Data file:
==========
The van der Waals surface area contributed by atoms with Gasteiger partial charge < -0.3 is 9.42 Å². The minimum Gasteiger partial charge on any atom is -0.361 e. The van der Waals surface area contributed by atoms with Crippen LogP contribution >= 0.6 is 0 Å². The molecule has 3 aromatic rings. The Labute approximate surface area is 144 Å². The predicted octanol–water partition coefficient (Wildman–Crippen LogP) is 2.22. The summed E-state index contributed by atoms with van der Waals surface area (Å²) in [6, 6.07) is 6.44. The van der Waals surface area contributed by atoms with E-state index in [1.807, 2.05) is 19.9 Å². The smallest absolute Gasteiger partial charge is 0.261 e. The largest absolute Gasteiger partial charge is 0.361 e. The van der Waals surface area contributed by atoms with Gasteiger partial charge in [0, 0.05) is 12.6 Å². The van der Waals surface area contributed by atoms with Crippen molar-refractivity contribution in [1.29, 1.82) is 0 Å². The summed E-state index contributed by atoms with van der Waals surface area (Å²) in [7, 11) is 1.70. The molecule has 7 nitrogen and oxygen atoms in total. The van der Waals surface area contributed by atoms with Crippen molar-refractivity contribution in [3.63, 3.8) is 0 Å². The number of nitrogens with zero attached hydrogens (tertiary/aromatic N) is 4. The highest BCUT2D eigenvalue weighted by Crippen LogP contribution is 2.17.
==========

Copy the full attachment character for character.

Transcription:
The van der Waals surface area contributed by atoms with Gasteiger partial charge < -0.3 is 9.42 Å². The minimum Gasteiger partial charge on any atom is -0.361 e. The van der Waals surface area contributed by atoms with Crippen LogP contribution >= 0.6 is 0 Å². The molecule has 3 aromatic rings. The Labute approximate surface area is 144 Å². The predicted octanol–water partition coefficient (Wildman–Crippen LogP) is 2.22. The summed E-state index contributed by atoms with van der Waals surface area (Å²) in [6, 6.07) is 6.44. The van der Waals surface area contributed by atoms with E-state index in [1.807, 2.05) is 19.9 Å². The smallest absolute Gasteiger partial charge is 0.261 e. The largest absolute Gasteiger partial charge is 0.361 e. The van der Waals surface area contributed by atoms with Gasteiger partial charge in [0, 0.05) is 12.6 Å². The van der Waals surface area contributed by atoms with Crippen molar-refractivity contribution in [1.29, 1.82) is 0 Å². The summed E-state index contributed by atoms with van der Waals surface area (Å²) in [7, 11) is 1.70. The molecule has 7 nitrogen and oxygen atoms in total. The van der Waals surface area contributed by atoms with Crippen molar-refractivity contribution in [3.63, 3.8) is 0 Å². The number of nitrogens with zero attached hydrogens (tertiary/aromatic N) is 4. The highest BCUT2D eigenvalue weighted by Crippen LogP contribution is 2.17.